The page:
CINCINNATI - They aren’t dancers, musicians or culinary artists, but they are performers.
“It’s show time,” said Johnna Reeder, president of REDI Cincinnati, Greater Cincinnati’s lead economic development agency. “We’ve been planning for this. We have all our best players at the table and it’s time to put on our best performance.”
Organizers have been planning the Cincy in NYC event for months. The idea started with arts organizations taking their acts on the road, but business and tourism professionals quickly saw potential in showcasing Cincinnati as a great place to visit – or locate a business.
So, REDI, which stands for Regional Economic Development Initiative, is bringing an entourage of more than 50 to New York and New Jersey. Many of them are senior executives who’ll meet with site-selection consultants and high-level executives over a four-day period.
Reeder said Cincinnati executives have four to eight meetings planned per day. REDI has lined up meetings that match its targeted industry clusters, including advanced manufacturing, bio-health, finance and consumer products. Reeder and Cincinnati Mayor John Cranley will appear on CNBC’s Squawk Box program at 6:50 a.m., May 8. They’ll be interviewed by Joe Kernen, a CNBC anchor, who like Cranley, graduated from St. Xavier High School in Cincinnati.
Those who’ve scheduled meetings with Cincinnati executives have already received informational packets and Graeter’s ice cream.
“The way we’ll look at this trip in New York is a pilot project,” Reeder said. “I feel very positive how the relationships have been, the sales tactics of combining these two great efforts. We’re already in discussions with them about where the arts will be taking their next show on the road and is that a strategic location for us when it comes to recruiting.”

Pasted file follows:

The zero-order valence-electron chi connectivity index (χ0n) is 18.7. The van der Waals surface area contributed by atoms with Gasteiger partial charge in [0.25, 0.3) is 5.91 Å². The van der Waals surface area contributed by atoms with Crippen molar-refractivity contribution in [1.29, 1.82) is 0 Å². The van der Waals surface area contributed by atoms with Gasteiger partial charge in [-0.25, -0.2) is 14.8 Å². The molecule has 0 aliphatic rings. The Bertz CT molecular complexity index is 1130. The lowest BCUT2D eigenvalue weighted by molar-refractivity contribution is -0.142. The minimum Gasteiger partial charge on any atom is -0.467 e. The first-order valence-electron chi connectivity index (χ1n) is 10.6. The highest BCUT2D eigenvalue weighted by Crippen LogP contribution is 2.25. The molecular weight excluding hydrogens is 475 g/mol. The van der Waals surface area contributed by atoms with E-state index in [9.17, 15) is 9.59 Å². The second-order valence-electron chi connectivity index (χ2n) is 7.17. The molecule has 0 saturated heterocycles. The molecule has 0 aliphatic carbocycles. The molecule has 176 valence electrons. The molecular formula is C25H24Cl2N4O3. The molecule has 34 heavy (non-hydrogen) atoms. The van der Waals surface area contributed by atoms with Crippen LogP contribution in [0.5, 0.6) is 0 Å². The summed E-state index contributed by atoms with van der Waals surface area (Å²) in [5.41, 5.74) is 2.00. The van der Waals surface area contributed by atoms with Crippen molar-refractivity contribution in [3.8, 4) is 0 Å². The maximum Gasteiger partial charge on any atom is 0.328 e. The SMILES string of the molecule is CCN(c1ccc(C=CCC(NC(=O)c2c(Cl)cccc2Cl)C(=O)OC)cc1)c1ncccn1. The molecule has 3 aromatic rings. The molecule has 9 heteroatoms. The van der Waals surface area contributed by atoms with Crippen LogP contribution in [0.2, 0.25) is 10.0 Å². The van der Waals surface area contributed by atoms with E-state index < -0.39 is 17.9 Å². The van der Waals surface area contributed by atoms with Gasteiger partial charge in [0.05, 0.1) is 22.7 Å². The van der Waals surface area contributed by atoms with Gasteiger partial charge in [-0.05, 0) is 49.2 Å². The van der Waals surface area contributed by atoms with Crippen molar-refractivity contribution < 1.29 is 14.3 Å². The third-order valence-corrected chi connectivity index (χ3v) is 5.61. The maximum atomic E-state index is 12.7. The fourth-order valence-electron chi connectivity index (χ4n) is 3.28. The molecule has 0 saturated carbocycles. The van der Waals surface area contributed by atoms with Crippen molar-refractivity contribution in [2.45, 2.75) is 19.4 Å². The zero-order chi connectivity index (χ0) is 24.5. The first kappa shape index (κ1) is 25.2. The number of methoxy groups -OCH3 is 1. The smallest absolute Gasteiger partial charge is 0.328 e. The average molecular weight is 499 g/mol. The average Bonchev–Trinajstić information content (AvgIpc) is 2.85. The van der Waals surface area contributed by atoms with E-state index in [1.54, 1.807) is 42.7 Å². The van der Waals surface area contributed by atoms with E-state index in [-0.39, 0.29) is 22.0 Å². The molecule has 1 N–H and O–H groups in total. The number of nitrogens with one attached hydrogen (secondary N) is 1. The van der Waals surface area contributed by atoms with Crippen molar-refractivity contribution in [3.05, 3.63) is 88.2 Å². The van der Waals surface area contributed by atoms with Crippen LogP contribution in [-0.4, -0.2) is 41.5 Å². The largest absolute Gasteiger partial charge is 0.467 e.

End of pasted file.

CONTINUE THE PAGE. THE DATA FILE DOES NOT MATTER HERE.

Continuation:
The Cincinnati USA Convention and Visitors Bureau has lined up meetings with New York and New Jersey –meeting planners and trade associations that might choose Cincinnati as a convention destination.
“We’ve been planning for about a year,” said Julie Calvert, the bureau’s vice president for communication and strategic development. “Everything’s very carefully coordinated. Nobody’s doing business meetings during the performances. Everybody’s planned it so we can leverage every possible moment.”
Calvert said Cincinnati has story lines developing that will appeal to New York area business leaders and media. Forbes, Fortune, CNBC and People magazine are among those expressing interest in the Cincinnati story to date.
“We’re talking about our entrepreneurial community and the strength of the corporations that are here and how that is fostering these accelerators and incubators that are turning out some really nationally strong startup organizations,” Calvert said. “The story lines really are on a business platform but you juxtapose them against a really vibrant city, you know, $2.6 billion in development from the riverfront all the way up through Over-the-Rhine, a really strong arts community, the $10 million raised by Arts Wave. You look at the quality of the institutions. The city is undersold at this point.